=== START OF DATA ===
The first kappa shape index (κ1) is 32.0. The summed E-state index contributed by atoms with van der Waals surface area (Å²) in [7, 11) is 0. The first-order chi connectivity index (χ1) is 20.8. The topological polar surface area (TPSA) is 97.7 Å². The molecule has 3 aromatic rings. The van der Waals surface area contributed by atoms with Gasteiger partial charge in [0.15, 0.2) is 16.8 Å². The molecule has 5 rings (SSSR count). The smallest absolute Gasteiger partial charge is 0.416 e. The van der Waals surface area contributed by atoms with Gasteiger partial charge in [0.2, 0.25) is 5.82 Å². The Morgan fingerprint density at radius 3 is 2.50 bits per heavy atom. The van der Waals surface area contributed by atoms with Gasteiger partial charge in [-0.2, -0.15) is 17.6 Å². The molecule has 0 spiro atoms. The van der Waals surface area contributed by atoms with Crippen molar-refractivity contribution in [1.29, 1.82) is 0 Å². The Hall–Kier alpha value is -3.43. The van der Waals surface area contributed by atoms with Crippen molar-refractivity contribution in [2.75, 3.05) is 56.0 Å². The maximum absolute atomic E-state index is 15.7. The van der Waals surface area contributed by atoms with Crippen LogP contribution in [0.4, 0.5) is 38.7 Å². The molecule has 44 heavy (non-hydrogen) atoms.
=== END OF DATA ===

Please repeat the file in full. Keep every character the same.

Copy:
The first kappa shape index (κ1) is 32.0. The summed E-state index contributed by atoms with van der Waals surface area (Å²) in [7, 11) is 0. The first-order chi connectivity index (χ1) is 20.8. The topological polar surface area (TPSA) is 97.7 Å². The molecule has 3 aromatic rings. The van der Waals surface area contributed by atoms with Gasteiger partial charge in [0.15, 0.2) is 16.8 Å². The molecule has 5 rings (SSSR count). The smallest absolute Gasteiger partial charge is 0.416 e. The van der Waals surface area contributed by atoms with Gasteiger partial charge in [0.2, 0.25) is 5.82 Å². The Morgan fingerprint density at radius 3 is 2.50 bits per heavy atom. The van der Waals surface area contributed by atoms with Gasteiger partial charge in [-0.2, -0.15) is 17.6 Å². The molecule has 0 spiro atoms. The van der Waals surface area contributed by atoms with Crippen molar-refractivity contribution in [1.29, 1.82) is 0 Å². The Hall–Kier alpha value is -3.43. The van der Waals surface area contributed by atoms with Crippen molar-refractivity contribution in [2.75, 3.05) is 56.0 Å². The maximum absolute atomic E-state index is 15.7. The van der Waals surface area contributed by atoms with Crippen LogP contribution in [0.4, 0.5) is 38.7 Å². The molecule has 44 heavy (non-hydrogen) atoms.